DavGoodlin
05-30-2014, 10:06 PM
On the subject of factories standing, Philco at Tioga and "C" street, Philadelphia - sadly vacant =(
Check out where Sylvanias were made 1954-1980;700 Ellicott street Batavia NY. Still making something there. WOW
RCAs 600 N Sherman Drive, Indianapolis...not sure of the Bloomington Indiana plant.

Factories gone - Magnavox was at 2131 S. Beuter rd, Ft Wayne, IN until mid 70s

dishdude
05-30-2014, 10:36 PM
I do really wish these pictures were still posted, I'd love to see them.

dieseljeep
05-31-2014, 08:44 AM
On the subject of factories standing, Philco at Tioga and "C" street, Philadelphia - sadly vacant =(
Check out where Sylvanias were made 1954-1980;700 Ellicott street Batavia NY. Still making something there. WOW
RCAs 600 N Sherman Drive, Indianapolis...not sure of the Bloomington Indiana plant.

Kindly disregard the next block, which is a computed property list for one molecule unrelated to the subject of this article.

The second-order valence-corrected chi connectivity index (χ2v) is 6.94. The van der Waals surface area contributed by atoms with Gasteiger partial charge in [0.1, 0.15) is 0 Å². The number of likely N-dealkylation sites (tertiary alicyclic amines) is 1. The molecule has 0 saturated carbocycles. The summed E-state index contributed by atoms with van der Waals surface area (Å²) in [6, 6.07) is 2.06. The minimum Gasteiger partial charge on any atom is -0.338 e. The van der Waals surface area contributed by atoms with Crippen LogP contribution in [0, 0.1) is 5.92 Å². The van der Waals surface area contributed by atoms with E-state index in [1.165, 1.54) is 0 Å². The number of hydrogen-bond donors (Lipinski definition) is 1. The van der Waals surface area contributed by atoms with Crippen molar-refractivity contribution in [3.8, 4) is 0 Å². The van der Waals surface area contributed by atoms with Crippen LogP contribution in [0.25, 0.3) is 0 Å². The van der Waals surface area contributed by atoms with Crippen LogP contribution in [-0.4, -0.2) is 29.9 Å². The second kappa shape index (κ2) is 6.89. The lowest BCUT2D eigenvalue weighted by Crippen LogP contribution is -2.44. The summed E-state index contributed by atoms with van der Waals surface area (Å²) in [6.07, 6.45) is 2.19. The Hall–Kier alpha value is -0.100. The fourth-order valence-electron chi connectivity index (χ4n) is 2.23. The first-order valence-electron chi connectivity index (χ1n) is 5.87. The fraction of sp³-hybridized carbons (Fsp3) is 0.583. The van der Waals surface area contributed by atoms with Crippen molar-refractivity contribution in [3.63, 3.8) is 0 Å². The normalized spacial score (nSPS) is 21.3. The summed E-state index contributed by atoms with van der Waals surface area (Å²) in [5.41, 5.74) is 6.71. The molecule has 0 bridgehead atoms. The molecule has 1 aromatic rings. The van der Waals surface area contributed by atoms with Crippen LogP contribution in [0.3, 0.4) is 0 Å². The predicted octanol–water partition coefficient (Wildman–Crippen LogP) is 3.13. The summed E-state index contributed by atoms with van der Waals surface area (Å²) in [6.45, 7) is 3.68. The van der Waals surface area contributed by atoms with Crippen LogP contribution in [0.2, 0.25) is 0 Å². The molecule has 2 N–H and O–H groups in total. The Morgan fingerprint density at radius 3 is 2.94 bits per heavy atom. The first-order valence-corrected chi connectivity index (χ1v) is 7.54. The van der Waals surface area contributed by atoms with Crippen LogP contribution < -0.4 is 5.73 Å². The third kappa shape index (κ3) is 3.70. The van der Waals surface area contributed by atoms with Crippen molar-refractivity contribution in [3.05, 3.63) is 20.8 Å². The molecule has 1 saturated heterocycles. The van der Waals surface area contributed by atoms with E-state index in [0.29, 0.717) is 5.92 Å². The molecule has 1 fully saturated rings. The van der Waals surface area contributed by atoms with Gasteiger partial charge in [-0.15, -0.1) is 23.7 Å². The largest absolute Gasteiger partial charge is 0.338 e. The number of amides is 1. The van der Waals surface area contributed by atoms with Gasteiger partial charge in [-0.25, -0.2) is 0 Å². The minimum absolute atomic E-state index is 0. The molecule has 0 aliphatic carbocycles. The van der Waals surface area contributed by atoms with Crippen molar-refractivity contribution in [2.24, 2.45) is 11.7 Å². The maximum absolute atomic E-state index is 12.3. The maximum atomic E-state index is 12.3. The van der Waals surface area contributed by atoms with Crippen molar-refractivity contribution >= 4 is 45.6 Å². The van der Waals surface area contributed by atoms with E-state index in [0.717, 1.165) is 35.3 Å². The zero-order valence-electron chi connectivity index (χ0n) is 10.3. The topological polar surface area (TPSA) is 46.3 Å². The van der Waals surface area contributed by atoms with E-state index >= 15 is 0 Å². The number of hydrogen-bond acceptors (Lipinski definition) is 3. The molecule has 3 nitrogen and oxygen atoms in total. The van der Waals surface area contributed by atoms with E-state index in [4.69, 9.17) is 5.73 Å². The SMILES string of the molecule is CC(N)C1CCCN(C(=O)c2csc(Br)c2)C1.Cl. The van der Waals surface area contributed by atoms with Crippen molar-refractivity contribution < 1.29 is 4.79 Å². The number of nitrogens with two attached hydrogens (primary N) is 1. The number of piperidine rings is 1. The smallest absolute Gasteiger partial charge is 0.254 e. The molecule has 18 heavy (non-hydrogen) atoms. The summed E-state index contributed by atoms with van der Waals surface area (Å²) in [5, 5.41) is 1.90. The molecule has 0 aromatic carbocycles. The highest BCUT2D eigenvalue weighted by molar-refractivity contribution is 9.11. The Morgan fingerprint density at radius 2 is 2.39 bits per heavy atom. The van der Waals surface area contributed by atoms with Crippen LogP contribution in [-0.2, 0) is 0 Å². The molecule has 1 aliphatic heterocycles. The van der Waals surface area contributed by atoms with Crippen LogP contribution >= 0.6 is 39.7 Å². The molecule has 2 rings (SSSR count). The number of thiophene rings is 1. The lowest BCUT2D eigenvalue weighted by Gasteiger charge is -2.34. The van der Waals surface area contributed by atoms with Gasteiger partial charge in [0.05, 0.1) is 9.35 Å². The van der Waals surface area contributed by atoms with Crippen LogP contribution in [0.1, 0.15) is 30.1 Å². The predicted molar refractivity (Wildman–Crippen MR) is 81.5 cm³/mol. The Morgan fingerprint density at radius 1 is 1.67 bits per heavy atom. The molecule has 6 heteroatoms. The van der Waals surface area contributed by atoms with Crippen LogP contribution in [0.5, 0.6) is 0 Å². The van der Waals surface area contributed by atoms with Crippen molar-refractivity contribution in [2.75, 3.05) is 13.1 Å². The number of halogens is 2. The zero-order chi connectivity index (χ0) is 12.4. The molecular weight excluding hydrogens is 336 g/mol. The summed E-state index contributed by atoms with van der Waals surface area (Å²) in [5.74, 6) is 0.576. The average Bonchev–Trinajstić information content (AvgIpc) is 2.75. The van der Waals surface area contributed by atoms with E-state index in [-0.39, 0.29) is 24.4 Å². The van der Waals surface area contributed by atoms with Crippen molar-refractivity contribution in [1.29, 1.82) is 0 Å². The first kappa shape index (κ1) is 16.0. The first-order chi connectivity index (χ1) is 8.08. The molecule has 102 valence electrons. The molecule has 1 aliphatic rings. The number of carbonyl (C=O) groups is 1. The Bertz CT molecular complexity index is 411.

Factories gone - Magnavox was at 2131 S. Beuter rd, Ft Wayne, IN until mid 70s
Google maps is really great!
I looked up the various TV plant addresses in Chicago. Admiral on Courtland Street, old Motorola plant on Augusta Blvd. It also shows the Franklin Park plant. That's being turned into residential, condo type housing.

ChrisW6ATV
05-31-2014, 03:38 PM
Whirlpool is a major employer in the county adjacent to the one I live in.
My new stove is a Whirlpool. I bought it specifically because it is Made in USA. It works very well. When I buy a dishwasher, it will be a Whirlpool, too, for the same reason (plus they make good machines at decent prices).

Supposedly, General Electric is starting to make more appliances in the USA again, too.

egrand
05-31-2014, 03:48 PM